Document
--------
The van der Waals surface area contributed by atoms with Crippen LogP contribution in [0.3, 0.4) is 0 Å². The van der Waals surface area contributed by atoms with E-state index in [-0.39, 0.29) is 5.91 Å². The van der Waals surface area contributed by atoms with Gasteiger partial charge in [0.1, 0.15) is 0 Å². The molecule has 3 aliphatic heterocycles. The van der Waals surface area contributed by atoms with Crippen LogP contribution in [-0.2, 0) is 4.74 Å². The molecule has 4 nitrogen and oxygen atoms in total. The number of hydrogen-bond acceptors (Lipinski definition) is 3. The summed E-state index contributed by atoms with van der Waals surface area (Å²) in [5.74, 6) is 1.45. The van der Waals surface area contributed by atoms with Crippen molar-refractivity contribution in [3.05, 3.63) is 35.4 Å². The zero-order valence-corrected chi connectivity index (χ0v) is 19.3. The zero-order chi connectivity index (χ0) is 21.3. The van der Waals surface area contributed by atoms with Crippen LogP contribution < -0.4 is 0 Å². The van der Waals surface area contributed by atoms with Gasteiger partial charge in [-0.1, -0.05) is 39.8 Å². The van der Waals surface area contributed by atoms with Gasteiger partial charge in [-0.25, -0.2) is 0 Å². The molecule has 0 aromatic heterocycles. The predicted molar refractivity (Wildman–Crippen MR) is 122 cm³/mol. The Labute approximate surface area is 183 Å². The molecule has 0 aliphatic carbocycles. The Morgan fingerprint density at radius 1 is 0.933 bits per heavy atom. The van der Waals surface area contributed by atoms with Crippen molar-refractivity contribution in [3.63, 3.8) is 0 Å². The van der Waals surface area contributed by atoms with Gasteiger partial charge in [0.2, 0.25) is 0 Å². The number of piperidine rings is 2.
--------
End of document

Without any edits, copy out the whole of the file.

The van der Waals surface area contributed by atoms with Crippen LogP contribution in [0.3, 0.4) is 0 Å². The van der Waals surface area contributed by atoms with E-state index in [-0.39, 0.29) is 5.91 Å². The van der Waals surface area contributed by atoms with Gasteiger partial charge in [0.1, 0.15) is 0 Å². The molecule has 3 aliphatic heterocycles. The van der Waals surface area contributed by atoms with Crippen LogP contribution in [-0.2, 0) is 4.74 Å². The molecule has 4 nitrogen and oxygen atoms in total. The number of hydrogen-bond acceptors (Lipinski definition) is 3. The summed E-state index contributed by atoms with van der Waals surface area (Å²) in [5.74, 6) is 1.45. The van der Waals surface area contributed by atoms with Crippen molar-refractivity contribution in [3.05, 3.63) is 35.4 Å². The zero-order valence-corrected chi connectivity index (χ0v) is 19.3. The zero-order chi connectivity index (χ0) is 21.3. The van der Waals surface area contributed by atoms with Crippen LogP contribution < -0.4 is 0 Å². The van der Waals surface area contributed by atoms with Gasteiger partial charge in [-0.1, -0.05) is 39.8 Å². The van der Waals surface area contributed by atoms with Gasteiger partial charge in [-0.25, -0.2) is 0 Å². The molecule has 0 aromatic heterocycles. The predicted molar refractivity (Wildman–Crippen MR) is 122 cm³/mol. The Labute approximate surface area is 183 Å². The molecule has 0 aliphatic carbocycles. The Morgan fingerprint density at radius 1 is 0.933 bits per heavy atom. The van der Waals surface area contributed by atoms with Crippen molar-refractivity contribution in [3.63, 3.8) is 0 Å². The van der Waals surface area contributed by atoms with Gasteiger partial charge in [0.2, 0.25) is 0 Å². The number of piperidine rings is 2.